RETRENCHMENT WAVE

Alarm as 2,000 people lose jobs in three months

Over 10 firms have recently announced lay offs or offered employees voluntary early retirement package

In Summary

•Other firms such as Andela, Ola Energy, Sanlam, East African Portland Cement Company (EAPCC), Telkom Kenya, Stanbic Bank of Kenya and East African Breweries Limited (EABL), have announced job cuts.

•Notwithstanding, Kenya's ranking in ease of doing business by the World Bank improved to 61 out of 190 economies globally.

In a span of fewer than two months, slightly over one thousand Kenyans have been rendered jobless--and those are the ones in the public domain. See story https://bit.ly/2Otauch Subscribe for more videos: https://bit.ly/2mPyDy3 Connect with The Star Online Online on: WHATSAPP: https://bit.ly/2p8IC2e TELEGRAM : https://bit.ly/2oszlSe Sign Up To THE STAR WEBSITE for Exclusive content: FACEBOOK: https://bit.ly/2ot4G7m TWITTER: https://bit.ly/2mPoH7K INSTAGRAM: https://bit.ly/2mPoZLS Email NEWSLETTER: Visit The Star WEBSITE: https://www.the-star.co.ke/

Thousands of families are staring at tough economic times following a wave of employee layoffs affecting many companies.  

At least 2,000 workers have lost their jobs since July and many more companies have announced intentions of getting rid of hundreds of workers before the end of the year.

Kenya is one of the fastest-growing regions in Africa, but its performance is often hit by drought.

Violence after the December 2007 presidential election and disputes over the following two polls led some investors to scale back investment, hurting growth.

Job losses have hit nearly all sectors of the economy from commercial banks to insurance firms, manufacturing to telecommunication firms.

While technology disruptions have played some role, the job cuts further suggest the economy is not growing first enough to absorb millions of job seekers. At least 50,000 young people graduate from public universities annually.

The problem, according to economists, is made worse by the increasing competition, especially from cheap imports.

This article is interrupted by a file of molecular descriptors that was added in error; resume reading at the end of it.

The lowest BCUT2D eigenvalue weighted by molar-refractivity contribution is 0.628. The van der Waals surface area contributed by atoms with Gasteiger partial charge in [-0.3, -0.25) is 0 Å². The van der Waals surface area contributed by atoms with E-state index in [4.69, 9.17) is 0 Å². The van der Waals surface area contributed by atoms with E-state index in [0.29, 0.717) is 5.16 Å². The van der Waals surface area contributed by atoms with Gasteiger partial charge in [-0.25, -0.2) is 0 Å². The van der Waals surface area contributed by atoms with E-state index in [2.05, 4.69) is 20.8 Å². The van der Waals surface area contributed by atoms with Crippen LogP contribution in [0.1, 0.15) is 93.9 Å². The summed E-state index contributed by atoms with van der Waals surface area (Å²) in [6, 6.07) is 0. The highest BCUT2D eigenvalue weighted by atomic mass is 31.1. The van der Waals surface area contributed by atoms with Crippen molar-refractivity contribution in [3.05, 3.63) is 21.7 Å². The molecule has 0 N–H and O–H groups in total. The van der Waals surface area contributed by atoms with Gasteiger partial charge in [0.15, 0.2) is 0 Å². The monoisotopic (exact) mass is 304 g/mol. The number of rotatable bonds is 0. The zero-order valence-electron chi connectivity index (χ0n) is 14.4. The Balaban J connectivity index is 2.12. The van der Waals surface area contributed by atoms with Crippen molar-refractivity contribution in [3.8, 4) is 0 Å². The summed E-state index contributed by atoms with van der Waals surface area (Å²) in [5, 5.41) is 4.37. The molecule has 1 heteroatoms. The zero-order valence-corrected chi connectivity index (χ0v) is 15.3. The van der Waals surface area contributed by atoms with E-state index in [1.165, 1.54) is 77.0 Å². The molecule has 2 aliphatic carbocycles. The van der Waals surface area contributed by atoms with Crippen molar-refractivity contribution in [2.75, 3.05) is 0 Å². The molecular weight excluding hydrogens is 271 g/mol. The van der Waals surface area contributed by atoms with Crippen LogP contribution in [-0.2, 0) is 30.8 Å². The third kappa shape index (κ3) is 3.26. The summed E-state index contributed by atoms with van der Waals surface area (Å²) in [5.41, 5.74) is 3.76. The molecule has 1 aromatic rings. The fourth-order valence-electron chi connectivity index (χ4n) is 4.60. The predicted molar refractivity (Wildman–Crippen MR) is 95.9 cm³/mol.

About nine firms have so far sent home at least 2,000 employees.

They include East African Portland Cement Company (EAPCC), Telkom Kenya, Stanbic Bank of Kenya, East African Breweries Limited (EABL), Sanlam Kenya and Ola Energy.

The latest to announce retrenchment plans are betting giants SportPesa and Betin. 

 

The betting firm on Wednesday told its 362 employees at its Kenyan unit that they would be laid off as it finalises its exit from the country.

The betting firm operating in Kenya as the Pevans East Africa Limited ran into trouble with the law alongside 27 others at the end of July as the Ministry of Interior moved to purge the gambling firms over outstanding tax arrears.

The tax in question related to the remittance of withheld customer winnings even as the firm joined rival Betin in protesting the claim in court. Their suit was quashed at the end of August.

Betting firm Bettin has also closed shop, laying off at least 200 people

EABL, one of the country’s top-tier corporate firms, will let go 100 employees, East Africa Portland Cement 520 workers, Telkom 575, while Start-up Andela will fire 175.

Sources say Stanbic Bank Kenya, which is offering voluntary early retirement, is seeking to eliminate at least 255 employees.

Insurance firm Sanlam Kenya and Ola Energy, formerly Oil Libya, have also opted for voluntary early retirement but the number of employees targeted remains unclear.

On September 25, Sanlam said it had notified its staff to apply for voluntary early retirement within a week as part of its cost-cutting measures.

The listed company said it expected to save close to Sh200 million from the earl retirement.

 

Earlier in August, Stanbic Bank Kenya offered its permanent and pensionable employees a voluntary early retirement package, with the liberty to accept or decline.